By Gina Christian
A new film starring Jim Caviezel aims to move millions to end the scourge of child trafficking.
Sound of Freedom, directed by Alejandro Monteverde, will debut in theatres with Caviezel starring as Tim Ballard, who began his career at the CIA and then spent more than a decade as a special agent for the US Department of Homeland Security battling child exploitation.
Assigned to the Internet Crimes Against Children Task Force, Ballard was deployed as an undercover operative for the US Child Sex Tourism Jump Team, infiltrating criminal organisations that sexually abused and trafficked children.
In 2013, Ballard and a team of former agents left DHS to form Operation Underground Railroad, a private foundation that assists international governments and US law enforcement in dismantling criminal trafficking organisations that target children.
Ballard has testified before Congress on child trafficking and has advocated vigorously to raise awareness of the issue, which is estimated to affect at least 1.7 million children globally, according to the International Labor Organization.
For Caviezel, portraying Ballard – and replicating his dramatic real-life rescues of enslaved children – is a role second only to that of playing Jesus in The Passion of the Christ, with a similarly compelling mission.
Ahead of the film’s opening, the Sound of Freedom team is looking to sell “two million tickets for two million children” trapped in trafficking, Caviezel has said. “That’s been the goal all along.”
The film’s distributor, Angel Studios, is using technology it developed for its hit series The Chosen to enable viewers to buy tickets so that others can watch for free, or to claim donated tickets if they are unable to afford the purchase price.
Both Caviezel and producer Eduardo Verástegui said that the film has been a labour of both faith and love for the past eight years.
“I was in Los Angeles and met Tim Ballard and his team — ex-CIA agents, ex-FBI agents — and I learned what they were doing, traveling around the world undercover, rescuing children that were kidnapped for sexual exploitation,” said Verástegui. “And I was in shock. I couldn’t sleep for a few days when they told me what was going on.”
Verástegui said he decided to counter the problem with “a weapon of mass instruction and inspiration – film.”
Caviezel and Verástegui drew on their deeply held Catholic faith to overcome what the latter called “so many obstacles” that gave way to “so many miracles” in making the film.
“Every time I do a film, I pray the rosary and my prayer is that God would use us to really be whatever he needs us to be,” said Caviezel. “In this particular case, it’s a weapon against the greatest evil right now we’ve ever seen. And when the public really wakes up and sees this, it’s going to blow their minds how wicked those people (are) that do what they do with these children.”
“I pray the rosary every day,” said Verástegui. “That’s my biggest weapon. I go to Mass every day. … Without that, there’s no way I can do what I’m doing right now.”
Caviezel also prepared for filming by attending Mass and receiving the sacrament of reconciliation “to get as pure as I can in my soul,” he said, admitting that researching the horrors of child sex trafficking by working with law enforcement provoked both nightmares and tears.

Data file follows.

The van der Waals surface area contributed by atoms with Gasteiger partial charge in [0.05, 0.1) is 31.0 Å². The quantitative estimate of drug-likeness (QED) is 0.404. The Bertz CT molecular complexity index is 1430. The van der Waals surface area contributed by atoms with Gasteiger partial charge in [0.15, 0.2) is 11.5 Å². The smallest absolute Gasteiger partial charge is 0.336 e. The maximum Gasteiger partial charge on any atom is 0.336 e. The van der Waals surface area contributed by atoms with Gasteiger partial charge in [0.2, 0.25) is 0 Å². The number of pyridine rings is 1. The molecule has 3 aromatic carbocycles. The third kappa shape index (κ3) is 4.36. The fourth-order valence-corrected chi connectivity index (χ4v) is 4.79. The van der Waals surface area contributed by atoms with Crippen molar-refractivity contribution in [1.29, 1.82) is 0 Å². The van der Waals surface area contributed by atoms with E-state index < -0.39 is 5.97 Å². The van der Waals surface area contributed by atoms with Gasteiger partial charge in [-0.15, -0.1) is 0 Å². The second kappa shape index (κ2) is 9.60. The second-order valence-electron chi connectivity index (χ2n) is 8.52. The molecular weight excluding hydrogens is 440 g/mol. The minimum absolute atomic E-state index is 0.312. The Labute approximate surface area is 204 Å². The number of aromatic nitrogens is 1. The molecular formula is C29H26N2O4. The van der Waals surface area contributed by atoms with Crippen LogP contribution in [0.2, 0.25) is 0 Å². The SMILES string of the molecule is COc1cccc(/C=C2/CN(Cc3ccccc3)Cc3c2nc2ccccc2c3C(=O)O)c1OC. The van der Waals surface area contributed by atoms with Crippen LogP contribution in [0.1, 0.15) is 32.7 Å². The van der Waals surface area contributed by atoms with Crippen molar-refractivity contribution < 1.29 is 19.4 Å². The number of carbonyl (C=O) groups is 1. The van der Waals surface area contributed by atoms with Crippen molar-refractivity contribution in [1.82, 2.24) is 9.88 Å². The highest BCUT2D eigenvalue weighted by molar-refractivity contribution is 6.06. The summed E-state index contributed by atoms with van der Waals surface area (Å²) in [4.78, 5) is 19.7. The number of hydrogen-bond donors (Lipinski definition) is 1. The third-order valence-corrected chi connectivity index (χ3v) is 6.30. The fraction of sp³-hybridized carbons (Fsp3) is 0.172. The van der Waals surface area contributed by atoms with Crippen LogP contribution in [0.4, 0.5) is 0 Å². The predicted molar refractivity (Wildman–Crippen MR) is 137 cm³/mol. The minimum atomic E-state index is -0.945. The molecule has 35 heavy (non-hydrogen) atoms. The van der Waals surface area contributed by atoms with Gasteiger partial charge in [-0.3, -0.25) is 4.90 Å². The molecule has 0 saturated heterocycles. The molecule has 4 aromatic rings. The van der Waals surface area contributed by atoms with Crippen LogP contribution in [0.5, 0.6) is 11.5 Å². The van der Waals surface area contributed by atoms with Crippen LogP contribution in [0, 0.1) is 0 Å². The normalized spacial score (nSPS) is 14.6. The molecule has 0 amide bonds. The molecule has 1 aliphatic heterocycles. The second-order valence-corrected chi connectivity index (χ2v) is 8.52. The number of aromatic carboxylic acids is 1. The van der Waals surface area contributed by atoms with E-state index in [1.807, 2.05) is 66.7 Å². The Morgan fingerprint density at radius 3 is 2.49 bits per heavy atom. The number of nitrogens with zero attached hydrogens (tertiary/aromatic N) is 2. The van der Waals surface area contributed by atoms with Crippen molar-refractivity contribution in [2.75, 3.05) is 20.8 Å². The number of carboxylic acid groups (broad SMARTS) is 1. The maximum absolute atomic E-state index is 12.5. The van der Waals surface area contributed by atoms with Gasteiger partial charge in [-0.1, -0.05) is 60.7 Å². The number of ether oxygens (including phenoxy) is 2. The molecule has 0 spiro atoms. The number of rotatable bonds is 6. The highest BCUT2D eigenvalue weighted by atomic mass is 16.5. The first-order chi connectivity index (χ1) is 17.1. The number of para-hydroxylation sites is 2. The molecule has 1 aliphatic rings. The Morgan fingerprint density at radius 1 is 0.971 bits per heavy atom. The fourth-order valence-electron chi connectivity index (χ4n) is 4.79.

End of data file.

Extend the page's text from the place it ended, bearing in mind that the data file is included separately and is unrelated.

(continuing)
In addition, “fasting had to happen,” said Caviezel, especially for a project that sought to expose the sexual slavery of children. “You’re going to have a lot of bad demons that are not going to like that. … Scripture says some demons can only be removed by prayer and fasting.”
The Holy Spirit provided inspiration for “taking and elevating” the script by Monteverde and Rod Barr into a triumphant story of good conquering evil, said Caviezel — and without directly portraying lurid details of the film’s subject matter.
In one scene, his character reviews a confiscated child pornography video to file a DHS report, but the film manages to convey the horror by instead showing only Caviezel’s eye as he types up his testimony.
“The scene wasn’t written that way, but … it takes you right to the edge,” said Caviezel. “I needed to take it to that point, because I needed the public to understand that when Tim would come home and his children would run to him, he would literally fall on his knees and start weeping in their arms.”
Verástegui said as producer he stressed the importance of “how we treat people on set,” particularly the child actors.
“They never knew what this film was about,” he said. “How can you explain what child pornography is to actors that are 5, 6 years old? The parents were there, and Alejandro (Monteverde) was literally protecting the integrity and the innocence of the children on set with their parents. He had that ability to tell them different stories to bring the emotions and the tears. In the editing, you see the real deal, but on set, they never knew the reality.”
Ballard himself was impressed by the film’s veracity, said Verástegui.
While viewing the on-set replay of the key rescue scene, the veteran operative “started crying … and broke in pieces,” amazed to see his life story amplified to aid others, he said.
He and Caviezel are passionate about galvanizing the film’s viewers to end child sex trafficking and enslavement.
“The power of this is that your heart gets on fire,” said Caviezel. “Why does it get on fire? Because they feel the love of Jesus. … You’re not afraid anymore.”
Gina Christian is a national reporter for OSV News.